a graph of frequency vs capacitance. Multiple lines are sometimes placed on the chart,
corresponding to different capacitor package sizes.

Figure 3. Bypass Capacitor Selection
It is important to be close: Q values for microwave capacitors can be in the hundreds, meaning
that a small error in series self-resonant frequency can change the attenuation by orders of
To select the correct capacitor to reject a given frequency, follow the frequency line on the chart
over to where it intersects the line on the graph, then go down the chart to the capacitance
value. In Figure 3, to reject 1.9 GHz, 15 pF would be the correct value of the capacitance.
This is a far cry from mindlessly selecting a 0.01-μF or 1000 pF capacitor, and it illustrates
another misconception.
Misconception number 2: Most designers think that when poor decoupling is suspected,
increasing the value of capacitance will produce more attenuation. The exact opposite is true.
When poor decoupling of high frequencies is suspected, decrease the value of capacitance (or
preferably, do the homework and look up the series self-resonance).
Correctly bypassing a high-speed operational amplifier circuit is as simple as maintaining a
prototyping kit of microwave capacitors and looking up the correct value(s) of capacitance on a
If more than one frequency (or band of frequencies) is present in the system, two or more
capacitors may be required to properly bypass. Each capacitor is then targeted at a different
frequency range.
How (Not) to Decouple High-Speed Operational Amplifiers 5
Parallel Self-Resonance
Capacitors also have parallel self-resonance frequencies, related to the way they are
manufactured and mounted on a PCB. There is only one series resonant frequency, but there
are a series of parallel capacitances. A rough rule of thumb is that the first parallel resonant
frequency occurs at about twice the series resonant frequency.
While a capacitor has its lowest impedance at the series self-resonant frequency, it typically has
its highest impedance at the parallel self-resonant frequencies. Therefore, while it is possible to
take advantage of the series resonant frequency for RF purposes, the capacitor is useless at
parallel resonant frequencies.
It is not hard to understand the mechanism behind parallel resonance. Figure 4 shows a
cutaway picture of a capacitor on a PCB.

Figure 4. Capacitor on a PCB
The capacitor is a collection of parallel plates. These plates sum together to produce the
effective capacitance C
, but because all conduction is skin conduction at high frequencies,
there is also some parasitic parallel capacitance plate-to-plate. In addition, because most
capacitors are mounted horizontally on PCBs, there is also parasitic capacitance from the
horizontal plates to the ground and power planes of the PCB.
The high-frequency equivalent model is modified to include parallel resonant effects:


Figure 5. High-Frequency Capacitor Model with Parallel Capacitance
in this schematic is actually a lumped element corresponding to the individual contributions
from each plate and the PCB. The overall response of this circuit is shown in Figure 6. The
resonances are shown as nulls, the magnitude of which is affected by source and load
impedance. Vertical scale has been purposely omitted, as it will vary greatly in each application
depending on the load. The presence of a null locates a resonance frequency.
6 How (Not) to Decouple High-Speed Operational Amplifiers

Figure 6. Response of a High-Frequency Capacitor Above Series Self-Resonance
The first parallel resonant frequency (PRF1) occurs very close to the series self-resonance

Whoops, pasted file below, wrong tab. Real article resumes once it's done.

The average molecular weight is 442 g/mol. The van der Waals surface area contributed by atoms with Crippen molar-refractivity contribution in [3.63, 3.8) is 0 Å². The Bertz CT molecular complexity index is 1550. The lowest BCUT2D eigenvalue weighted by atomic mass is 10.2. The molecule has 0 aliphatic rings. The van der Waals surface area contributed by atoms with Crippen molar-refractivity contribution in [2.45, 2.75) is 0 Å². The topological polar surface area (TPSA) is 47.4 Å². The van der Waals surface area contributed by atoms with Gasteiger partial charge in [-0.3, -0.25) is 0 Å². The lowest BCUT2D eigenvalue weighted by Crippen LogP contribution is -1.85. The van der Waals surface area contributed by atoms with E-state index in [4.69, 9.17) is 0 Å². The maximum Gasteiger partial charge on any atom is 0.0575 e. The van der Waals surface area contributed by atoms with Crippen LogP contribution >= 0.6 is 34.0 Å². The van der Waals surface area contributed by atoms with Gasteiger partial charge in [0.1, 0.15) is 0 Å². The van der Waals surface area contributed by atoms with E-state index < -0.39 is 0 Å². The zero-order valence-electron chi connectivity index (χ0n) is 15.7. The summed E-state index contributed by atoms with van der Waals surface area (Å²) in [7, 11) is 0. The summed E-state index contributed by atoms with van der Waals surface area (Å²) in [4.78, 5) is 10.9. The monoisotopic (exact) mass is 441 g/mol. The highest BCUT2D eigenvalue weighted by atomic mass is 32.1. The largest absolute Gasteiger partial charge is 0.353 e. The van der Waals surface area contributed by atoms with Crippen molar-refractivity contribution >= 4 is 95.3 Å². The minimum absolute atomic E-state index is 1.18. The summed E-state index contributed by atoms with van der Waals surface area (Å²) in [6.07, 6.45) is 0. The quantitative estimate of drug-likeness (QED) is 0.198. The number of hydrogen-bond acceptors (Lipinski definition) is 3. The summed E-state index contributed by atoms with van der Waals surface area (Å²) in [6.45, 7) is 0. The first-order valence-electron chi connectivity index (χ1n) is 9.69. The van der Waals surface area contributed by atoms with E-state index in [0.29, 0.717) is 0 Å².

(SRF). This is a danger sign to the designer that capacitor tolerance could change the
attenuation at SRF into transmission at PRF1 very easily. It is very desirable to get rid of PRF1!
Fortunately, there is a very easy way to eliminate PRF1, as well as all odd parallel resonant
frequencies. If the capacitor is mounted on its side, the plates inside the capacitor are now
perpendicular to the PCB:

Figure 7. Vertical Capacitor Mounting
This will eliminate the parasitic capacitances between the plates of the capacitor and planes on
the PCB. The resulting spectrum shows that PRF1, as well as all odd parallel resonances, are

Figure 8. Resulting Response from Mounting a Capacitor Vertically
How (Not) to Decouple High-Speed Operational Amplifiers 7
The response curve above shows that the capacitor will be usable for a much larger range of
frequencies above the SRF, providing that predominately-inductive impedance is acceptable.
The first region of high impedance at PRF2 does not occur until almost 2.5 times the SRF
Some microwave capacitor manufacturers, such as Johanson, supply software to plot the self-
resonances of their products. These can greatly aid in designing a high-speed decoupling
application, or any high-speed or RF application where the capacitor characteristics will be
Mounting a capacitor in this way runs counter to the training of manufacturing and inspection
personnel, who will have to revise their thinking for a high-speed PCB.
Capacitor Dielectric Types
Just as the internal construction and orientation of capacitor plates affect its self-resonant
characteristics, the material between the plates, the dielectric, affects the characteristics of the
capacitor. Dielectric material is the medium that isolates the plates, and it has characteristics of
its own that affect the capacitor performance. The following information is condensed from one
Table 1. Capacitor Dielectric Characteristics
Dielectric Name Stability EIA Class TC Range
NPO or COG Very stable, high Q I ± 30 PPM -55 to +125 °C
X7R Semistable II ±15% -55 to +125 °C
Z5U III +22 / -56% +10 to +85 °C
Y5V III +22 / -82% -30 to +85 °C
The average bin of laboratory stock capacitors is probably X7R or worse, because these are
lower cost than the very desirable NPO (also called COG). 0.1-μF or 0.01-μF value capacitors
used as decoupling capacitors are relics of the age of discrete digital design. The author has
examples of early digital design from the 1960s with 0.1-μF ceramic disk capacitors lined up in